One set of measures without the other is insufficient to achieve lasting change. It is not enough to respond to negative events in a restorative way, as valuable as that often is. It must be accompanied by a corresponding effort to invest in practices that forge respectful and caring connections between people and that create a meaningful sense of belonging in the university community.
If Victoria University conscientiously embraces both commitments, the result will surely be a more peaceful, supportive and productive environment to work in. And who does not want that for themselves?
Rodney Holm, Facilitator
This is a call to all facilitators urging them to begin to consider the possibility of declining to take on any more Domestic Violence cases that involve Intimate Partner Violence. The reason for this rather startling claim is that this may be the only way to protect the integrity of the RJ process. There are two reasons for this suggestion, and I will now examine them both.
Before a facilitator can do anything with the persons involved in an IPV case, they have to fill in an 18 page document containing a number of questions, including questions about ‘lethality.’ This is so that the innocent female victim of IPV will be ‘safe’ if a conference proceeds. It is possible to argue that the concept of ‘safety’ is now so overblown that it has become a straitjacket for facilitators and the RJ process. Both are tightly confined. So confined in fact that the process may no longer be RJ at all. Changing the metaphor, I want to argue that RJ facilitators have been headlocked and dragged into the vehicle of the official justice system. Once in there we become part of the punitive arm of the state. The ‘offender’ is an individual (male) person, and we are part of the process that is determined to punish him so that he will stop being violent.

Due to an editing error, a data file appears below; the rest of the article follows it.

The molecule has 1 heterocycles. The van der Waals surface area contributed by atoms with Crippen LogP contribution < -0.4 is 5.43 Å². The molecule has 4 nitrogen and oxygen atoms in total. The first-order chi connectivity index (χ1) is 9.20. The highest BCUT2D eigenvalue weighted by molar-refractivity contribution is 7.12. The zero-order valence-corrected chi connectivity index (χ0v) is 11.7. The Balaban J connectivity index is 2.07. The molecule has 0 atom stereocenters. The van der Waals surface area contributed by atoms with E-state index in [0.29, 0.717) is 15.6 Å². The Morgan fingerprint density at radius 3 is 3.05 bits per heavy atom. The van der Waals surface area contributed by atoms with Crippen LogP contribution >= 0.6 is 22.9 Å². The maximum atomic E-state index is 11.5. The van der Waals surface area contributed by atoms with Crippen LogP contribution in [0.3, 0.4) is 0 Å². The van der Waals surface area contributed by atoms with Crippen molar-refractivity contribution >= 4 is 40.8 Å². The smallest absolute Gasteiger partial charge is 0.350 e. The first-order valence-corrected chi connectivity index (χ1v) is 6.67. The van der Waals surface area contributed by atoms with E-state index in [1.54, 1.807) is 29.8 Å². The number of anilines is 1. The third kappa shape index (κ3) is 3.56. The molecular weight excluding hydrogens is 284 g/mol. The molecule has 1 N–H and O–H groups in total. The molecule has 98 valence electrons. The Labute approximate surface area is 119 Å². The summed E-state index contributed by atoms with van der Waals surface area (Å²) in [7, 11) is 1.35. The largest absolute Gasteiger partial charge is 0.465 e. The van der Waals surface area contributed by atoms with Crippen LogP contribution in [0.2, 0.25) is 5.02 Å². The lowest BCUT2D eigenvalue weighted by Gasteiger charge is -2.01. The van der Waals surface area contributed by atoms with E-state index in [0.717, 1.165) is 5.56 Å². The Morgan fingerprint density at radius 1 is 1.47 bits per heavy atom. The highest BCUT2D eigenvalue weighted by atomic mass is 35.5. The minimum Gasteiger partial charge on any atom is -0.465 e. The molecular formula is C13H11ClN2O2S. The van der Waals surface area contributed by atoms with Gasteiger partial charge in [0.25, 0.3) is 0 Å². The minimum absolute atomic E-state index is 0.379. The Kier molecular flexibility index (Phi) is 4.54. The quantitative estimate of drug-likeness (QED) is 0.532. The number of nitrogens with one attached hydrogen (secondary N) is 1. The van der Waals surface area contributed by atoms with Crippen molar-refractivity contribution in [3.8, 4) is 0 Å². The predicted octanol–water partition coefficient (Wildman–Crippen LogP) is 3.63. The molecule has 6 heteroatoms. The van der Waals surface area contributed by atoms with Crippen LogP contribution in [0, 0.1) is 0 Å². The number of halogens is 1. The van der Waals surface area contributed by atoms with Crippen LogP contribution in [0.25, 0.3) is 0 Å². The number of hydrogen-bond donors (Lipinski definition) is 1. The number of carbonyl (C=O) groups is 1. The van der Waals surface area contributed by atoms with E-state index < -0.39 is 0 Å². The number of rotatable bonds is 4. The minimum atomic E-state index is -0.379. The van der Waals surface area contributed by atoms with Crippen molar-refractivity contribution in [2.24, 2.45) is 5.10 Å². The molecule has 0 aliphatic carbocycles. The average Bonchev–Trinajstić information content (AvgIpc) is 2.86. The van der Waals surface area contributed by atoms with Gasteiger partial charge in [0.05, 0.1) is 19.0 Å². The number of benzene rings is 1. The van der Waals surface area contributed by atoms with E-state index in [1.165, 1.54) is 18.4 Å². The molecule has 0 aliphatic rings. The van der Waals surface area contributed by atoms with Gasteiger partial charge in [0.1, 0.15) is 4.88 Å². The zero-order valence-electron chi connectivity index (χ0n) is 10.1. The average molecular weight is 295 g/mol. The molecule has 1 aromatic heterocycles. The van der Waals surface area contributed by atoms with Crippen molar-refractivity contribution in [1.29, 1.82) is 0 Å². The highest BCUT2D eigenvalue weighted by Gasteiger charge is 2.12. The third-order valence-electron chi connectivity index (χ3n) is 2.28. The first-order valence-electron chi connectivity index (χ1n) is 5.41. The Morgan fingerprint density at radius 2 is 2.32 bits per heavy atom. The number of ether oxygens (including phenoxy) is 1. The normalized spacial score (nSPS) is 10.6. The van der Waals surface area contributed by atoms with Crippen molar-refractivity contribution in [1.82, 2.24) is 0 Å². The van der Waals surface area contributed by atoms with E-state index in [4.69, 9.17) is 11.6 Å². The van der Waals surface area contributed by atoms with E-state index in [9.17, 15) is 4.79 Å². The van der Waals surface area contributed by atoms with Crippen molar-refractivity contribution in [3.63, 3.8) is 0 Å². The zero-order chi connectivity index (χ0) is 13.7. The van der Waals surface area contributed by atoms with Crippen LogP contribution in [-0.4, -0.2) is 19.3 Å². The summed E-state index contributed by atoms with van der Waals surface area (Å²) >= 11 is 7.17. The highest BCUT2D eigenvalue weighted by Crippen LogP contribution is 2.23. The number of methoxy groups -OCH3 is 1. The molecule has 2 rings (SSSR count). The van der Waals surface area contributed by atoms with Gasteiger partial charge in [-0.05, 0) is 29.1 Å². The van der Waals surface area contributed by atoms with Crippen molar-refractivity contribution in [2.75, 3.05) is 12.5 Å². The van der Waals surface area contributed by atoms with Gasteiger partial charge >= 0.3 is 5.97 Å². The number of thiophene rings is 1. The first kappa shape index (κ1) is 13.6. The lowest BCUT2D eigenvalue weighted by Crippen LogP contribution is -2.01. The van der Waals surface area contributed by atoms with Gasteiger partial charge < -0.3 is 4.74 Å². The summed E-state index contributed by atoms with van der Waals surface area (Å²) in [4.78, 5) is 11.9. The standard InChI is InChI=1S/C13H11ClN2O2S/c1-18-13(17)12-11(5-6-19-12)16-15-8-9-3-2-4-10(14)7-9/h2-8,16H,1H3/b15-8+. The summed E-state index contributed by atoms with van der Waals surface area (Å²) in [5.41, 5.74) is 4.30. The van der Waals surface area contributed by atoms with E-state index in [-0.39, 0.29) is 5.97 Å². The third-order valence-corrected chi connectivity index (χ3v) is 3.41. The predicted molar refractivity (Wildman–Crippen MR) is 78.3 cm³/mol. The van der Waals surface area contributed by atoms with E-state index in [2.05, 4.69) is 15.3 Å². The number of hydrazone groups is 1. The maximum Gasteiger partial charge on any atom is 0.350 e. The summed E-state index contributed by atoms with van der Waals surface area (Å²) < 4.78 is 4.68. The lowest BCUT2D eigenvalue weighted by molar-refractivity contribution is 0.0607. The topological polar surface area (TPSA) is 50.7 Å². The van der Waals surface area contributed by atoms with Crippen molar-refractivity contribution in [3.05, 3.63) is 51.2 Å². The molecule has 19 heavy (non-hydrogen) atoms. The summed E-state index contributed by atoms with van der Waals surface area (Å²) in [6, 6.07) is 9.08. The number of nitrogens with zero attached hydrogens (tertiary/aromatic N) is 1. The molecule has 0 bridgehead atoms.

This is morally dubious, ethically suspect, and intellectually fraudulent. It is fraudulent because punishment rarely ever changes behavior and the whole purpose of RJ is to change people’s behavior. Defining IPV as a ‘crime’ (since 1995) has not altered the incidence of the behavior, yet we continue to act as if it does. RJ is not interested in punishment, or singling out one person as ‘the offender’. RJ is all about relationship, yet this is the very thing that we are not allowed to address in IPV cases on the grounds that it is merely a covert way of blaming the victim. Something is wrong somewhere.